For four years, Bertha, once the world’s largest tunnel-boring machine, came packed not only with 57.5-ft worth of diameter and over 8,000 tons of girth, but never-ending drama. Now, though, Bertha remains as only a memory.

And a tunnel.

As part of a multi-billion-dollar plan to replace the aging and seismically vulnerable Alaskan Way Viaduct through downtown Seattle, the Washington State Dept of Transportation planned for a 1.7-mile bored tunnel. That plan led to the birth of Bertha from Japan’s Hitachi Zosen.

Bertha’s assembly wrapped up in June 2013 and started boring by the end of July the same year, then scheduled to wrap up its project under the city in December 2015. But just 1,083 ft and less than five months into the route, Bertha overheated thanks to problems with the main bearing seals. It took two years and a repair pit dug in front of where Bertha sat stuck to get the machine back into working order, finally moving forward unencumbered in early 2016.

Since that time, Bertha showed little issue in tunneling under Seattle, breaking through to the disassembly pit near the Space Needle on April 4, 2017. Then, on Aug. 23, the final piece of the disassembled machine was hauled out of the pit, a symbolic end to Bertha.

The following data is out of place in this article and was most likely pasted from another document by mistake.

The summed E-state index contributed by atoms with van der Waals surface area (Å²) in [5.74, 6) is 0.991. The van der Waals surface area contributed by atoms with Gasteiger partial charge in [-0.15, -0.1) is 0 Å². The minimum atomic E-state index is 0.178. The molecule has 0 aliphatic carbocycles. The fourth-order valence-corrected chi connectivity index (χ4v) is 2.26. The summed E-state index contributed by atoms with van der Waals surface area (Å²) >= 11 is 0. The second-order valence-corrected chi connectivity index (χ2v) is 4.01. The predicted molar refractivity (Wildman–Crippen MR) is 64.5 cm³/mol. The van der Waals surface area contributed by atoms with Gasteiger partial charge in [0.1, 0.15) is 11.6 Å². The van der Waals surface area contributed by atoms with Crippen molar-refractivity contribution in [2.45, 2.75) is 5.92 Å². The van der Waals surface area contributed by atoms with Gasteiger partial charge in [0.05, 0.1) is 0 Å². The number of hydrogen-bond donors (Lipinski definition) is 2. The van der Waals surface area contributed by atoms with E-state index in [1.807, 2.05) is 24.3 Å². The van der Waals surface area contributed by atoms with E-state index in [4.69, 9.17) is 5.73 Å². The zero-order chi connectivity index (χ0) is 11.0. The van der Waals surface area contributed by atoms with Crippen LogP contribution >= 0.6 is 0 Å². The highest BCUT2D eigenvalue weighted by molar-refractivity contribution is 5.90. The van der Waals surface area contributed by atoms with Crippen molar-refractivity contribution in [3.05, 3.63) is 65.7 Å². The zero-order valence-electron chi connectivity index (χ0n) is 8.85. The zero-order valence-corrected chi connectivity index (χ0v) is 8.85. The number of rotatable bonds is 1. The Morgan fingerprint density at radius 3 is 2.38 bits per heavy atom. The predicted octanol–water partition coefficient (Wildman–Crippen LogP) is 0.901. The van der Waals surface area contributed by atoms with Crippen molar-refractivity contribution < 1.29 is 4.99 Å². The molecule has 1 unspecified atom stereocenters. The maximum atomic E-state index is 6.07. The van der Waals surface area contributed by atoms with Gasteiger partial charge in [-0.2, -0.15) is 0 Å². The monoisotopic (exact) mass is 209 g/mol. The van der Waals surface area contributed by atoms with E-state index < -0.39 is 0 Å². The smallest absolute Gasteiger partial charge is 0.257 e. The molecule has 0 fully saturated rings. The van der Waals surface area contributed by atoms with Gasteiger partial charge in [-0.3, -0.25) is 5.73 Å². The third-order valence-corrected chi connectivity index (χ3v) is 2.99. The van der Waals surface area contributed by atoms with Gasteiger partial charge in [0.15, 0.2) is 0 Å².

Since April, crews from Seattle Tunnel Partners have remained busy getting Bertha out of the way so they could finish the double-decker roadway in the tunnel. Pieces of the machine were pulled by crane—the largest pick was 70 tons—and some portions were cut loose from the machine before removal. Other sections of Bertha were hauled through the tunnel’s south portal and the launch pit.

Hitachi Zosen will decide what to do with many of Bertha’s components, although the steel cutterhead unique to the project was already cut up and trucked to a local steel recycler. Other pieces of the cutterhead were donated to the Port of Seattle while cutting tools and the control panel went to Seattle’s Museum of History and Industry.

With Bertha completely out of the way, work can continue uninterrupted on the 9,270-ft tunnel as the latest plans have it opening to traffic in early 2019.

Follow Tim Newcomb on Twitter at @tdnewcomb